- The Food and Drug Administration has had it with Vikshara Trading & Investments Ltd., placing the Indian drugmaker on its import alert list and issuing a warning letter after the company staged a worker's strike to duck out of an inspection last year.
- In April 2016, Vikshara Trading told the FDA its staff had gone on strike and blocked the entrance to the Gujarat-based facility, leading the FDA to cancel its planned visit. Later that summer, Vikshara Trading sent the regulator photos of protests and resignation letters purporting to be from employees.
- But it was all apparently a ruse. The FDA found evidence the company was still manufacturing drug products during the time workers were supposedly on strike.
The FDA has increased its inspections of foreign manufacturing facilities that ship to the U.S., particularly in the large export markets of India and China. The stepped-up regulatory oversight has caused its fair share of headaches for manufacturers out of compliance with the agency's standards.
Sun Pharma, for instance, has struggled to get its Halol manufacturing plant up to code, hurting its ability to export products to U.S markets — a key growth region for the generic drugmaker.
But most firms don't concoct elaborate schemes to derail the FDA's inspections. Vikshara Trading's sham strike delayed the FDA's inspection by nearly four months, all the while producing new batches of drugs.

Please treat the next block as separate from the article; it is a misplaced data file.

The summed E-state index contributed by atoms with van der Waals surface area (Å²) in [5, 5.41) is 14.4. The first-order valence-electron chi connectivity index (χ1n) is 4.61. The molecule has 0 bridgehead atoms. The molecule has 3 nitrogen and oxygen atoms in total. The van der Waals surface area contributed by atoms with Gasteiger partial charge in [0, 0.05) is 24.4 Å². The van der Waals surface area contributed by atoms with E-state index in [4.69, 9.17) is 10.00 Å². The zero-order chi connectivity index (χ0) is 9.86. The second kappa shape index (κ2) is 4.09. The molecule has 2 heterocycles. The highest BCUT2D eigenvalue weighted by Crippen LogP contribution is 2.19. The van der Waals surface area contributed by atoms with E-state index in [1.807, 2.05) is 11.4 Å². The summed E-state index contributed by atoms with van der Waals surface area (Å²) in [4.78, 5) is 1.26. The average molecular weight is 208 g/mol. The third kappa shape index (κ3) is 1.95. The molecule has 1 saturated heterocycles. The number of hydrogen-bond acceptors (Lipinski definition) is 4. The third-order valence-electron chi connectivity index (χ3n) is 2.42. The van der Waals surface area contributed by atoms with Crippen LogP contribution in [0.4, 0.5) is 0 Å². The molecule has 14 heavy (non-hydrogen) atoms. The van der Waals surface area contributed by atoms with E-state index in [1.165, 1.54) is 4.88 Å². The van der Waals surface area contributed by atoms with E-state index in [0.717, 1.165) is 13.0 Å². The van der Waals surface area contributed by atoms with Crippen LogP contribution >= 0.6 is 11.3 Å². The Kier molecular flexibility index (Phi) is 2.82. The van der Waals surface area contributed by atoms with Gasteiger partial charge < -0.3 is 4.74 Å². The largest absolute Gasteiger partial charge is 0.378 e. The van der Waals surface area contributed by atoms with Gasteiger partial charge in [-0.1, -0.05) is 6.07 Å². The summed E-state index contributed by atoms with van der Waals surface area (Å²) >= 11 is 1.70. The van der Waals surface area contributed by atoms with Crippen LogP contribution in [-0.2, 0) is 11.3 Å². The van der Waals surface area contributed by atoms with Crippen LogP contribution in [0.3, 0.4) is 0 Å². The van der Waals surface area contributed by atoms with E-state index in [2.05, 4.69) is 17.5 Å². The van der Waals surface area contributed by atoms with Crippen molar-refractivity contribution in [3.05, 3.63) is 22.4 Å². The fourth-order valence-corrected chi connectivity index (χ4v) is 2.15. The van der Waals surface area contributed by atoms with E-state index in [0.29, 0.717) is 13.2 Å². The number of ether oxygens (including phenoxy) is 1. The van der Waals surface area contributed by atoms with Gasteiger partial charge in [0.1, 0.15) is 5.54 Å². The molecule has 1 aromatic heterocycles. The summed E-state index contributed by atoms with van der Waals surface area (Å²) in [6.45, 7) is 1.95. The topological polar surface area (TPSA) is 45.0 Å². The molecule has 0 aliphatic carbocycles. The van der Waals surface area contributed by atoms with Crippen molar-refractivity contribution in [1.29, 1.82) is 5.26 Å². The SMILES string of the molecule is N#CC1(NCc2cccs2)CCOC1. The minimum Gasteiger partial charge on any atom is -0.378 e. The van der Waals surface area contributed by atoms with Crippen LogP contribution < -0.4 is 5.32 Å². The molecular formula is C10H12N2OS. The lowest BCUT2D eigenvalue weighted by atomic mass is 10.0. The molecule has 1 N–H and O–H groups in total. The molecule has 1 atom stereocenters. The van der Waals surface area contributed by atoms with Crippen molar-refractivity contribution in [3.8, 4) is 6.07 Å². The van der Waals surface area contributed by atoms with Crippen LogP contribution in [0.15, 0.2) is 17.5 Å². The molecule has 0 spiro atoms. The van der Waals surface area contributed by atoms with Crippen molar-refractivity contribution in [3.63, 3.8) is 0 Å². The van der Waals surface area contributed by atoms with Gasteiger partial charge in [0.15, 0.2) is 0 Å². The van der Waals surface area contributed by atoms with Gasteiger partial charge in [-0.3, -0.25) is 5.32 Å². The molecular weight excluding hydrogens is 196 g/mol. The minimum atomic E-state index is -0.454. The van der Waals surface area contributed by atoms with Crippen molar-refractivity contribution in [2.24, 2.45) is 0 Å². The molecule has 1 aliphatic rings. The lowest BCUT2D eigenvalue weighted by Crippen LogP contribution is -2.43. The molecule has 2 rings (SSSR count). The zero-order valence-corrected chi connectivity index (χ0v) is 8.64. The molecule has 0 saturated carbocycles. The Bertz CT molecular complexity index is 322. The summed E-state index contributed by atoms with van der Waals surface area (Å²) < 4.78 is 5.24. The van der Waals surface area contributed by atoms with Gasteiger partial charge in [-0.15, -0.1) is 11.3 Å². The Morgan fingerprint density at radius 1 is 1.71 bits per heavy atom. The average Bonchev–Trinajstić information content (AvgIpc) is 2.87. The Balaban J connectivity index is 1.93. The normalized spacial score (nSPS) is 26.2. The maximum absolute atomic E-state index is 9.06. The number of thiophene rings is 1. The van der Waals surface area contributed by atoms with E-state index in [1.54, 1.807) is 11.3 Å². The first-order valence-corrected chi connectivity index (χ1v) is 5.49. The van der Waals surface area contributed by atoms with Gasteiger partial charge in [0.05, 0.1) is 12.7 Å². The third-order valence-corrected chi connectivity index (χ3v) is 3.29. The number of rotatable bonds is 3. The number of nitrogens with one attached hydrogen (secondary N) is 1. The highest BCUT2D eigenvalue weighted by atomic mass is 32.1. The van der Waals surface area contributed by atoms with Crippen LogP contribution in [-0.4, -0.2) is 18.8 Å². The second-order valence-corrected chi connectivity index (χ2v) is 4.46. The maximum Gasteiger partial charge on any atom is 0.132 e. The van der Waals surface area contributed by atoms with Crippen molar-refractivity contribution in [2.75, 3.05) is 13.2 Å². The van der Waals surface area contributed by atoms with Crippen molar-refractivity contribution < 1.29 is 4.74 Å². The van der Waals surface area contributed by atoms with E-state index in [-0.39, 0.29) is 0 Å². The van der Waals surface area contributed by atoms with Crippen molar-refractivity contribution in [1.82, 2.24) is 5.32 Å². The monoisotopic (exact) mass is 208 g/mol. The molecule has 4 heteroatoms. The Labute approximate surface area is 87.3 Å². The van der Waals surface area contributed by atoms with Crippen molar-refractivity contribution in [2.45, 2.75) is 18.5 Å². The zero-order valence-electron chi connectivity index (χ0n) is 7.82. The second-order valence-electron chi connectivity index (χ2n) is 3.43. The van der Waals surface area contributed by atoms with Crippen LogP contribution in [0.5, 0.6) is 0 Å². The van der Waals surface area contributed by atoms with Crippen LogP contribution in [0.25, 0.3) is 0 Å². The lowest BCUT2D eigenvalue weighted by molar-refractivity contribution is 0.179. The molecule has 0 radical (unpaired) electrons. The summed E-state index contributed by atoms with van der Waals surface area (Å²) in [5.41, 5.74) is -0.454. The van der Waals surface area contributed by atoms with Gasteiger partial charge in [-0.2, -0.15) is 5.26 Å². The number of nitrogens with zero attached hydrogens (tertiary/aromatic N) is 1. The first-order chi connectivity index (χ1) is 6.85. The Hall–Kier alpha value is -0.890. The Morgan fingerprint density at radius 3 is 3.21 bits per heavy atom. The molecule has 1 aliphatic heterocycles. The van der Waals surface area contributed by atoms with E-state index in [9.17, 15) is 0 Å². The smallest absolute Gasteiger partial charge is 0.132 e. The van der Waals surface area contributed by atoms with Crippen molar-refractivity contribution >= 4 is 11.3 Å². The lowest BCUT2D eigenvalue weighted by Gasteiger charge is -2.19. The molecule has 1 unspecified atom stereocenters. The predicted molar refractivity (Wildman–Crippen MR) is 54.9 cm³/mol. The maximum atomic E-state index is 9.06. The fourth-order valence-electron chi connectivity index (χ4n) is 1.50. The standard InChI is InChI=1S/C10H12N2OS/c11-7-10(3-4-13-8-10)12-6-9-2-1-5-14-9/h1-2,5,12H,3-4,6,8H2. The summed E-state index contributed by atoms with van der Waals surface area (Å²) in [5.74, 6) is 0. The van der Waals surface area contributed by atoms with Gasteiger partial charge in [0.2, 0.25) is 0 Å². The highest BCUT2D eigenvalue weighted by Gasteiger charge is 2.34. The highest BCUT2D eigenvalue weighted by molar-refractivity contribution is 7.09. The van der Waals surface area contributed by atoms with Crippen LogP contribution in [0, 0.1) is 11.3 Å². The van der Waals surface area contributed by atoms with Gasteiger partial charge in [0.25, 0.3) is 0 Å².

"Despite your assertions that your employees were on strike, FDA obtained evidence that your firm actively manufactured numerous products, including at least [redacted] batches of drugs, between July 11, 2016 and August 9, 2016," the FDA wrote in its warning letter.
When the FDA's inspector was able to visit Vikshara's facility in October, doors were locked and the facility lights were shut off. The investigator searched the site by flashlight, finding powder scattered throughout production areas including on finished drug products.
Needless to say, the FDA wasn't thrilled and in February placed Vikshara on its Import Alert 66-40 and Import Alert 99-32 — meaning any imports from the company could be detained without any physical examination.
The drugmaker has the standard 15 working days to respond to the FDA's warning letter.